CamStudio Settings Overview - part 1 of 3


Uploaded by phosgram on 12.11.2009

Transcript:
Alright in this tutorial I wanted to talk about some of the settings for CamStudio
The first one I wanted to talk about is this "Record to SWF" "Record to AVI" toggle switch
You'll notice as you press it, it switches between recording to AVI and recording to SWF
To go into a bit more detail here it doesn't record directly to SWF. What it first does
is record to AVI and then once you're finished with the recording it loads up the SWF producer
and converts that AVI into an SWF file automatically
Now this kind of defeats the purpose of me telling you about this feature, but I'm actually
going to recommend that you don't use this and that you leave it set to the default of
record to AVI
This is because mainly the record to... the SWF producer that it uses to convert the file over
doesn't work quite right and produces, some uh, a little bit of bugs in your file
I recommend that you record to AVI and then use another program, such as RIVA or something else,
to convert it to SWF if you really want to save into the flash file format
At least if you are using CamStudio versions 2.0 to 2.5
The next group of settings I'd like to go over are options, video options
If you look down here under frame rates,
the first thing you'll notice is this "Capture Frames Every"
"Capture Frames Every" something "milliseconds"
For those of you not familiar with the term
Milli is 1 - 1000th
So a millisecond would be 1 - 1000th of a second
Basically there's 1000 milliseconds in 1 second
So what this value does right here is determine how often CamStudio
will take a picture of your desktop
Since there's 1000 milliseconds in a second and CamStudio is taking a picture of the desktop
every 50 milliseconds,
we're gonna divide 1000 by 50
That gives us 20 pictures, or 20 frames, captured, a second
Now if you'll notice CamStudio, by default, has a playback rate set to 20 frames per second
This is the same rate at which it's capturing frames
If you're capturing video and audio at the same time,
you're going to want 1000 divided by
whatever your capture frames every is to equal your playback rate
Otherwise your video and audio won't match up, or they won't sync
You gonna risk the person whose watching your video having what they're seeing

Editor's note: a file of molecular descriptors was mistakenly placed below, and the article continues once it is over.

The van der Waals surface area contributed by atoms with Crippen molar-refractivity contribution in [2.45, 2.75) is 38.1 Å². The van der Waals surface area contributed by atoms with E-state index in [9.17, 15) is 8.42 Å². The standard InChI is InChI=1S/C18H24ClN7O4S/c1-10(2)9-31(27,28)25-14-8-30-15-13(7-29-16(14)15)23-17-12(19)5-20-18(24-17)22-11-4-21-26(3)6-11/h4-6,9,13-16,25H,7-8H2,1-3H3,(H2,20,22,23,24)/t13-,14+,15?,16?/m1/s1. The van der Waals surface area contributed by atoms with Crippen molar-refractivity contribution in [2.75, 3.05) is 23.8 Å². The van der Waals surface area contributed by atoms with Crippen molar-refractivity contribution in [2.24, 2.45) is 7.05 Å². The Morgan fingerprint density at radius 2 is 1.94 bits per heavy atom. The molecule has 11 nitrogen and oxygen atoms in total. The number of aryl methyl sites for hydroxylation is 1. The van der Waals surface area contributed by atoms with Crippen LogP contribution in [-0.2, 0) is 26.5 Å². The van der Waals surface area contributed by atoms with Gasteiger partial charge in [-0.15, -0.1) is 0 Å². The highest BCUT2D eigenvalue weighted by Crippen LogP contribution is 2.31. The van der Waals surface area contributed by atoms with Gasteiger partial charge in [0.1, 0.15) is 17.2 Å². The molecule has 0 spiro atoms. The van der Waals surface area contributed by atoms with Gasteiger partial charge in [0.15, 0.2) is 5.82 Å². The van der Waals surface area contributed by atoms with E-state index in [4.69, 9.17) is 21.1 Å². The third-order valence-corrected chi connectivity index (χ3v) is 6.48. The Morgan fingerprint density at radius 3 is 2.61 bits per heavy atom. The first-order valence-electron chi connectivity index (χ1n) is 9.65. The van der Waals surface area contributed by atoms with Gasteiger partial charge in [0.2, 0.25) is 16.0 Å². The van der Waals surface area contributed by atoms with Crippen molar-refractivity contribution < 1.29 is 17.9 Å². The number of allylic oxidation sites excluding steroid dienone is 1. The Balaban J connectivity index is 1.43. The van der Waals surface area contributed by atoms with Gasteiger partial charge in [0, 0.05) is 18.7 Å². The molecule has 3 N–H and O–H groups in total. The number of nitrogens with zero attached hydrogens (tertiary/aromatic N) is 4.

not match what they're hearing
This is why I recommend if you do happen to be capturing video and audio at the same time
you use one of these 4 settings right here
These settings are for your capture frames...
And these settings are for the playback rate
If you notice, they all divide equally into 1000 without having to use decimal points,
and they don't leave any remainder behind
Now I've seen in some instances where people are trying to capture at lets say what,
30 frames per second?
They figure well, what, 1000 divided by 30 equals 33.333 repeating?
Well the issue here is, if you say, put 33.333 333, you know, as many threes in there as
you can, here into this, uh, setting for CamStudio and hit okay,
if you go back here, to video options
You'll notice that CamStudio didn't store that 33.333
It stored it as 33 instead
This is because CamStudio can't store decimal values for these 3 settings right here
This creates problems because 1000 divided by 33 equals 30.303030 repeating,
it's not equal to 30
And since you can't try to offset this by entering
33.333 for your capture rate, and you can't enter 30.303
for your playback rate
You're stuck entering 33 and 30 for your capture frames and for your playback rate instead
This means you're capturing frames at 30.3030, whatever, frames per second, but you're only
playing them back at 30 frames per second
These two values are close, but they're not exactly the same
You might be fine for a shorter clip, maybe 30 seconds or so, but once you start getting
beyond that you're gonna notice your video lagging behind your audio
Another thing I've seen people do is enter something like
5 milliseconds for their capture frames,
and then having their playback rate be 200 frames per second
I don't recommend doing this for several reasons
For 1, most PCs can't truly capture at 200 frames per second
I mean that's 200 pictures being taken in 1 second
That can put a huge strain on a CPU
The 2nd issue is generally the lower the capture rate, the higher the file size because you're
taking more pictures in 1 second
This can cause problems because CamStudio can't save clips larger than 2 gigabytes in
size without corrupting them
At 200 frames per second you're gonna have a very large file size very quickly and you
will hit that 2 gigabyte barrier much faster than you would with a higher capture rate
The 3rd thing is not only are you gonna end up with that larger file size and risk hitting
the 2 gigabyte barrier much quicker, most people are gonna notice much if any difference
with a playback rate higher than 20 to 30 frames per second
Not enough to make the larger file size worthwhile anyways
Lastly, if you plan on uploading the clip to a video share site
like YouTube, vimeo, or MetaCafe
The frame rate will likely get bumped down to 30 frames per second, or lower, once the
site gets done re-encoding the file to whatever format it uses
For this reason I generally set my capture frames every to 100
giving me a playback rate of 10
If I don't like the way the clips turned out
and I found the frame rate just not to be smooth enough,
sometimes I might lower the capture frames to 50 and raise the playback rate to 20
But generally using 100 for the capture frames and 10 for the playback rate, I've found that
to work well for most material
Most of the other screencasts I've seen have been recorded using these settings as well